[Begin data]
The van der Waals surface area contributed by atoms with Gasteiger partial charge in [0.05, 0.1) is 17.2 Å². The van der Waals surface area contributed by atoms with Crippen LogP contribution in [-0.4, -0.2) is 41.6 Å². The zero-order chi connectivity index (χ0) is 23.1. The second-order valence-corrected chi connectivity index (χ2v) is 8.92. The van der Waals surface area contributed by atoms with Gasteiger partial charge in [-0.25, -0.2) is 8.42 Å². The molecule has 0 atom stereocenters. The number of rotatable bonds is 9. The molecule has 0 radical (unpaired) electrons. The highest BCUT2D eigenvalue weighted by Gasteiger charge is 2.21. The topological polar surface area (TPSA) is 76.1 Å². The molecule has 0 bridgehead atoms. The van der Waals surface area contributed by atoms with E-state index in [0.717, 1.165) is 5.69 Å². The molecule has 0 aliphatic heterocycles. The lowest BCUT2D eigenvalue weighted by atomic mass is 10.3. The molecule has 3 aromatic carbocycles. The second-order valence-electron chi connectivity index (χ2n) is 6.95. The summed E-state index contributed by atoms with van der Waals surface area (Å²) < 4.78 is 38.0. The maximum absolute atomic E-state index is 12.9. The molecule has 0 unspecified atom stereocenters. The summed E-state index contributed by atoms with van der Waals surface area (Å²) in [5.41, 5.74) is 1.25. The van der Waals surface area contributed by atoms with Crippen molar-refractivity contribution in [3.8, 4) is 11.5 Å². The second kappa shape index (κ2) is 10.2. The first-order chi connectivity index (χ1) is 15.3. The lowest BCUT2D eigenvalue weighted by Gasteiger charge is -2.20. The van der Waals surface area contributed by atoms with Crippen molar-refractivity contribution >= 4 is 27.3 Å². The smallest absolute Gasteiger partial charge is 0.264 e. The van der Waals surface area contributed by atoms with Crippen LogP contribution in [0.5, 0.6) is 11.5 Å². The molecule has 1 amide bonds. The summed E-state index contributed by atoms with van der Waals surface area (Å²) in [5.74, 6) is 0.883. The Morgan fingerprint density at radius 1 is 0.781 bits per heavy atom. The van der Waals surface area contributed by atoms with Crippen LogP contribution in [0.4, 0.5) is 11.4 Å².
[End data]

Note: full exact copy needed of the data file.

The van der Waals surface area contributed by atoms with Gasteiger partial charge in [0.05, 0.1) is 17.2 Å². The van der Waals surface area contributed by atoms with Crippen LogP contribution in [-0.4, -0.2) is 41.6 Å². The zero-order chi connectivity index (χ0) is 23.1. The second-order valence-corrected chi connectivity index (χ2v) is 8.92. The van der Waals surface area contributed by atoms with Gasteiger partial charge in [-0.25, -0.2) is 8.42 Å². The molecule has 0 atom stereocenters. The number of rotatable bonds is 9. The molecule has 0 radical (unpaired) electrons. The highest BCUT2D eigenvalue weighted by Gasteiger charge is 2.21. The topological polar surface area (TPSA) is 76.1 Å². The molecule has 0 bridgehead atoms. The van der Waals surface area contributed by atoms with E-state index in [0.717, 1.165) is 5.69 Å². The molecule has 0 aliphatic heterocycles. The lowest BCUT2D eigenvalue weighted by atomic mass is 10.3. The molecule has 3 aromatic carbocycles. The second-order valence-electron chi connectivity index (χ2n) is 6.95. The summed E-state index contributed by atoms with van der Waals surface area (Å²) < 4.78 is 38.0. The maximum absolute atomic E-state index is 12.9. The molecule has 0 unspecified atom stereocenters. The summed E-state index contributed by atoms with van der Waals surface area (Å²) in [5.41, 5.74) is 1.25. The van der Waals surface area contributed by atoms with Crippen molar-refractivity contribution in [3.8, 4) is 11.5 Å². The second kappa shape index (κ2) is 10.2. The first-order chi connectivity index (χ1) is 15.3. The lowest BCUT2D eigenvalue weighted by Gasteiger charge is -2.20. The van der Waals surface area contributed by atoms with Crippen molar-refractivity contribution >= 4 is 27.3 Å². The smallest absolute Gasteiger partial charge is 0.264 e. The van der Waals surface area contributed by atoms with Crippen LogP contribution in [0.5, 0.6) is 11.5 Å². The molecule has 1 amide bonds. The summed E-state index contributed by atoms with van der Waals surface area (Å²) in [5.74, 6) is 0.883. The Morgan fingerprint density at radius 1 is 0.781 bits per heavy atom. The van der Waals surface area contributed by atoms with Crippen LogP contribution in [0.4, 0.5) is 11.4 Å².